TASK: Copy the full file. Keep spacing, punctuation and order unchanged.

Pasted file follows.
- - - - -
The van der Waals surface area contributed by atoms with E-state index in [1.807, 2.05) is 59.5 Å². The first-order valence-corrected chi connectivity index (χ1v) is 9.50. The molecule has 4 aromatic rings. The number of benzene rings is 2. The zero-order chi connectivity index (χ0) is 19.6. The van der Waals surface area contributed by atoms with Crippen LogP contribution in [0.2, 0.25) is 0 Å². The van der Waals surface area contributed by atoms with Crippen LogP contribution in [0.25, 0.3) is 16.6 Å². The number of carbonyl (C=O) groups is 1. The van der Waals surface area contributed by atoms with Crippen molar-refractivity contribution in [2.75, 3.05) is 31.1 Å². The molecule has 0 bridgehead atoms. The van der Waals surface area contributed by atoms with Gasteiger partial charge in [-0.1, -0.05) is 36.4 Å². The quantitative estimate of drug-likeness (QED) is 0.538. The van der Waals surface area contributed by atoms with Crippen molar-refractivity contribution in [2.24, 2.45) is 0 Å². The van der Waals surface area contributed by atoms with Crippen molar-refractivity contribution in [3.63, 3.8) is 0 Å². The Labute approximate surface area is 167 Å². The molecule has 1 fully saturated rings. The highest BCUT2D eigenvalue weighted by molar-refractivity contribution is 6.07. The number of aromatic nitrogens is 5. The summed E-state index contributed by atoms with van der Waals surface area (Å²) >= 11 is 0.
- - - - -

The van der Waals surface area contributed by atoms with E-state index in [1.807, 2.05) is 59.5 Å². The first-order valence-corrected chi connectivity index (χ1v) is 9.50. The molecule has 4 aromatic rings. The number of benzene rings is 2. The zero-order chi connectivity index (χ0) is 19.6. The van der Waals surface area contributed by atoms with Crippen LogP contribution in [0.2, 0.25) is 0 Å². The van der Waals surface area contributed by atoms with Crippen LogP contribution in [0.25, 0.3) is 16.6 Å². The number of carbonyl (C=O) groups is 1. The van der Waals surface area contributed by atoms with Crippen molar-refractivity contribution in [2.75, 3.05) is 31.1 Å². The molecule has 0 bridgehead atoms. The van der Waals surface area contributed by atoms with Gasteiger partial charge in [-0.1, -0.05) is 36.4 Å². The quantitative estimate of drug-likeness (QED) is 0.538. The van der Waals surface area contributed by atoms with Crippen molar-refractivity contribution in [2.24, 2.45) is 0 Å². The van der Waals surface area contributed by atoms with Crippen molar-refractivity contribution in [3.63, 3.8) is 0 Å². The Labute approximate surface area is 167 Å². The molecule has 1 fully saturated rings. The highest BCUT2D eigenvalue weighted by molar-refractivity contribution is 6.07. The number of aromatic nitrogens is 5. The summed E-state index contributed by atoms with van der Waals surface area (Å²) >= 11 is 0.